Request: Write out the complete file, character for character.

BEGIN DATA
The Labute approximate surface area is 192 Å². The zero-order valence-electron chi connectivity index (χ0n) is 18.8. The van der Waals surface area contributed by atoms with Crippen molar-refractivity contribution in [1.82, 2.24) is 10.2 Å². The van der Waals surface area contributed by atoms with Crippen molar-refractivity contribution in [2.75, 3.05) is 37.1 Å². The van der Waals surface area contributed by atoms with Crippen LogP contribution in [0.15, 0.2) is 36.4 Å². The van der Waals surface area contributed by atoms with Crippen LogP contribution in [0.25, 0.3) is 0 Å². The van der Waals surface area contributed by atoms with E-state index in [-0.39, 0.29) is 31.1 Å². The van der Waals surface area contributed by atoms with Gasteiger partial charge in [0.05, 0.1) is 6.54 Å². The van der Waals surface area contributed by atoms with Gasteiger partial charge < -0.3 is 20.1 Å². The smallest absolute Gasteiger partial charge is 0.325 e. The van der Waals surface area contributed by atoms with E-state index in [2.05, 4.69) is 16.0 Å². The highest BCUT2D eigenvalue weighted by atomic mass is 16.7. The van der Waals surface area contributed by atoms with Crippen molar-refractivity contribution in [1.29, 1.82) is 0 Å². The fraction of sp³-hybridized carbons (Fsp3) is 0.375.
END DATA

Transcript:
The Labute approximate surface area is 192 Å². The zero-order valence-electron chi connectivity index (χ0n) is 18.8. The van der Waals surface area contributed by atoms with Crippen molar-refractivity contribution in [1.82, 2.24) is 10.2 Å². The van der Waals surface area contributed by atoms with Crippen molar-refractivity contribution in [2.75, 3.05) is 37.1 Å². The van der Waals surface area contributed by atoms with Crippen LogP contribution in [0.15, 0.2) is 36.4 Å². The van der Waals surface area contributed by atoms with Crippen LogP contribution in [0.25, 0.3) is 0 Å². The van der Waals surface area contributed by atoms with E-state index in [-0.39, 0.29) is 31.1 Å². The van der Waals surface area contributed by atoms with Gasteiger partial charge in [0.05, 0.1) is 6.54 Å². The van der Waals surface area contributed by atoms with Gasteiger partial charge < -0.3 is 20.1 Å². The smallest absolute Gasteiger partial charge is 0.325 e. The van der Waals surface area contributed by atoms with E-state index in [2.05, 4.69) is 16.0 Å². The highest BCUT2D eigenvalue weighted by atomic mass is 16.7. The van der Waals surface area contributed by atoms with Crippen molar-refractivity contribution in [1.29, 1.82) is 0 Å². The fraction of sp³-hybridized carbons (Fsp3) is 0.375.